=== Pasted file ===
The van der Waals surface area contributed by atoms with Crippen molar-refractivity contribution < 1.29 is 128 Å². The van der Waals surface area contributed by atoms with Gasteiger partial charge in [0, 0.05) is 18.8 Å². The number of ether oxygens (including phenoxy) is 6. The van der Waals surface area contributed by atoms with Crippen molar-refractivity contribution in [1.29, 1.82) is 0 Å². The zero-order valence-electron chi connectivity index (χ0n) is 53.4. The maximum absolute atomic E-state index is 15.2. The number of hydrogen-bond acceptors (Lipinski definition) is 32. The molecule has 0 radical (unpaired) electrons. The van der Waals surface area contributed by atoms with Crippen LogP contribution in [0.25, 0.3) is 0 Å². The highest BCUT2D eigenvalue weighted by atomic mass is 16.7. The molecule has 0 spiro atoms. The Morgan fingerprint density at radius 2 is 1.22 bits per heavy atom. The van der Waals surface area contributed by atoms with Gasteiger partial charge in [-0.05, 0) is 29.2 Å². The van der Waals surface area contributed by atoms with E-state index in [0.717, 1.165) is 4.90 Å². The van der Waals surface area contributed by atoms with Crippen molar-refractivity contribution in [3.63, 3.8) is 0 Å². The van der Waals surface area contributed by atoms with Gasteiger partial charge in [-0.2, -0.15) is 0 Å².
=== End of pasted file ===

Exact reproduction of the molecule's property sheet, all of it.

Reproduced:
The van der Waals surface area contributed by atoms with Crippen molar-refractivity contribution < 1.29 is 128 Å². The van der Waals surface area contributed by atoms with Gasteiger partial charge in [0, 0.05) is 18.8 Å². The number of ether oxygens (including phenoxy) is 6. The van der Waals surface area contributed by atoms with Crippen molar-refractivity contribution in [1.29, 1.82) is 0 Å². The zero-order valence-electron chi connectivity index (χ0n) is 53.4. The maximum absolute atomic E-state index is 15.2. The number of hydrogen-bond acceptors (Lipinski definition) is 32. The molecule has 0 radical (unpaired) electrons. The van der Waals surface area contributed by atoms with Crippen LogP contribution in [0.25, 0.3) is 0 Å². The highest BCUT2D eigenvalue weighted by atomic mass is 16.7. The molecule has 0 spiro atoms. The Morgan fingerprint density at radius 2 is 1.22 bits per heavy atom. The van der Waals surface area contributed by atoms with Gasteiger partial charge in [-0.05, 0) is 29.2 Å². The van der Waals surface area contributed by atoms with E-state index in [0.717, 1.165) is 4.90 Å². The van der Waals surface area contributed by atoms with Crippen molar-refractivity contribution in [3.63, 3.8) is 0 Å². The van der Waals surface area contributed by atoms with Gasteiger partial charge in [-0.2, -0.15) is 0 Å².